And you also have to remember, Candy, the president's reason. He said he wanted to lower that -- the payroll tax cut because it would create jobs. Even the administration admits it didn't create jobs. It hasn't helped to turn the economy around. As president of the United States, I know what to do to turn the economy around. I'm a former federal tax lawyer. I created and I run a successful business as a private businesswoman. I get the economy. This payroll tax deduction didn't do what President Obama promised he would deliver that it would do.

Why would we continue something that isn't working and that is taking $111 billion away from senior citizens when they need that money in the Social Security trust fund?

CROWLEY: We should just add that the law says that that money will be repaid through general funds. But I've got to go, Congresswoman. Thank you...

BACHMANN: And there's no money in the general fund. That's the problem.

CROWLEY: Thank you so much for joining us. I appreciate it.

BACHMANN: Thanks, Candy.

CROWLEY: After the break, John McCain on Pakistan, the economy, and the 2012 race.

(COMMERCIAL BREAK)

CROWLEY: Joining me here in Washington, Senator John McCain, ranking member of the Armed Services Committee and the Republican nominee for president in 2008.

So I want to... SEN. JOHN MCCAIN (R), ARIZONA: Thanks for reminding me.

(LAUGHTER)

CROWLEY: So I want to take advantage of that experience of yours and ask you what do you make of the Gingrich ascendancy now in the party?

MCCAIN: You know, I have not commented on these different rises and declines of various candidates because I just don't think it's appropriate to do so.

I -- I did weigh in on the issue of waterboarding, which I am convinced is a moral issue. And also, I'd like to extend my thoughts to Mr. Cain. Thank you for serving. Thank you for willing to get into the arena, and we wish you luck in the future and a -- and a good life.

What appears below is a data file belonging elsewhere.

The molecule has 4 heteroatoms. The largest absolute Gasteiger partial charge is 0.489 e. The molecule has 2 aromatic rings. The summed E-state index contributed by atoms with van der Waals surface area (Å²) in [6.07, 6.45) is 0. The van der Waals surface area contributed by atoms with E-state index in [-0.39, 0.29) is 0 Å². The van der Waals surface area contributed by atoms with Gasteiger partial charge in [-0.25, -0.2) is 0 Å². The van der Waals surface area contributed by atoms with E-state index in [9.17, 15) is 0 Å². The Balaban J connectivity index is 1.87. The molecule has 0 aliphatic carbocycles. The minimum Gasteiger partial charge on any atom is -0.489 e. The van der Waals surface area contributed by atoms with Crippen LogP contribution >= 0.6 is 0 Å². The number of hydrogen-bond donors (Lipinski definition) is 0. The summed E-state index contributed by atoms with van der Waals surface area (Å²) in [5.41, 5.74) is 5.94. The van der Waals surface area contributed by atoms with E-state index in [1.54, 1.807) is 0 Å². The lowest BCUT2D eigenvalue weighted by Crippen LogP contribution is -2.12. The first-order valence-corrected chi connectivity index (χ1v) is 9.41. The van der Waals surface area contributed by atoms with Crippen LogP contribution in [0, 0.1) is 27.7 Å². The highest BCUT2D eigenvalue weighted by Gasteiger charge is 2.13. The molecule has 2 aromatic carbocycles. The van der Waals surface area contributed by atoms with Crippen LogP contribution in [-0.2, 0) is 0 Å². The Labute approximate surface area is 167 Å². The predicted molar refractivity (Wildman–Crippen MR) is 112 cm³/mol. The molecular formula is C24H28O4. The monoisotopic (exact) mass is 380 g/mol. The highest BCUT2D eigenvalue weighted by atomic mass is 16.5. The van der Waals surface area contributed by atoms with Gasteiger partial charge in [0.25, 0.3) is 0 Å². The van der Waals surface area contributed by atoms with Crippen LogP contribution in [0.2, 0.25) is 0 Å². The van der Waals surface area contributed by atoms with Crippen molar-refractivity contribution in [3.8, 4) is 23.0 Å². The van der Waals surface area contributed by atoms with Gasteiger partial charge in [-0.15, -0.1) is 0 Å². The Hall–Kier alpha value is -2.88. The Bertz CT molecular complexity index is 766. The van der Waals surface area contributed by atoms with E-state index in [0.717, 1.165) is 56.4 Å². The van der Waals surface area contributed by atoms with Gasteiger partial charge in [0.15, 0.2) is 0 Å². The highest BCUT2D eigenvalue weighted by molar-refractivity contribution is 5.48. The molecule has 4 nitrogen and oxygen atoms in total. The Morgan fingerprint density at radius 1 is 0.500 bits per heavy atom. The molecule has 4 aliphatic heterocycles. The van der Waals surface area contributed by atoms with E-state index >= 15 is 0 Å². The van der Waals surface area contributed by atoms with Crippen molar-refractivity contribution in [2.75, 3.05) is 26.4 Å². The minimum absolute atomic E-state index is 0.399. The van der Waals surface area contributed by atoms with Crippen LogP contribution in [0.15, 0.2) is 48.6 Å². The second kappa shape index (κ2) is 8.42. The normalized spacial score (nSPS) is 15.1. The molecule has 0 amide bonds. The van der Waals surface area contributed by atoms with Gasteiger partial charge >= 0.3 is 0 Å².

CROWLEY: You've got to be sitting back there watching this...

MCCAIN: Oh, yeah, sure.

(LAUGHTER)

CROWLEY: ... with some form of opinion.

MCCAIN: Relief -- with relief.

CROWLEY: With great relief, no doubt.

(LAUGHTER)

I mean, when you look at the field as it is now, anything -- anyone there bother you in terms of I just don't see this as president; I don't see this person as winning?

MCCAIN: No, I respect the views of the voters. The people of New Hampshire play a very big role and they are aware of their -- of the role they play. And so I put a lot of emphasis on New Hampshire, obviously.

But, look, it's a tough process. If I had, frankly, a criticism of the process, is that I think maybe we're really getting a little too heavy on the debates. There's a lot of other suspects of campaigning besides the debates. They have so many of them.

But, look, it's a process we go through, and I'm proud of it and I'm sure that whoever we select will be the -- will be the next president.

CROWLEY: Well, that was my next question. How vulnerable -- just politically looking, how vulnerable do you think the president is?

And I ask that against the backdrop of a really pretty good week for him in terms of, you know, how the economy is going, consumer confidence, new home sales, as you saw the drop in unemployment. This strengthens the president's hand, does it not?

MCCAIN: Oh, I think that improving economic news is obviously very important to his re-election chances. I mean, that's very obvious. But it's still very high.

There's -- one of the reasons why the unemployment numbers dropped is that so many Americans left the -- stopped looking for a job so they weren't counted. There is a long way to go in this -- in this economy and all of us want it to improve.

Look, everybody wants it to improve. And so to say that we want the economy to continue bad because it would increase our chances of beating President Obama, I'd rather have us beat President Obama on the issues, on the future of the country. And also, national security, at some point, I hope, will play some role in the presidential debate.

CROWLEY: Let me ask you about your home state of Arizona, which Democrats, you may or may not know, are beginning to eye as maybe doable for President Obama simply because you have an increased number of Hispanics who are registering...

MCCAIN: Absolutely. CROWLEY: ... a big drive to get them out, and because, by and large, that's a community that looks at the Republican Party as anti- immigrant.

Do you worry about the image, the imagery of the Republican Party as it relates to some of the issues that are going on up on the Hill right now? And I want to talk to you about the payroll tax.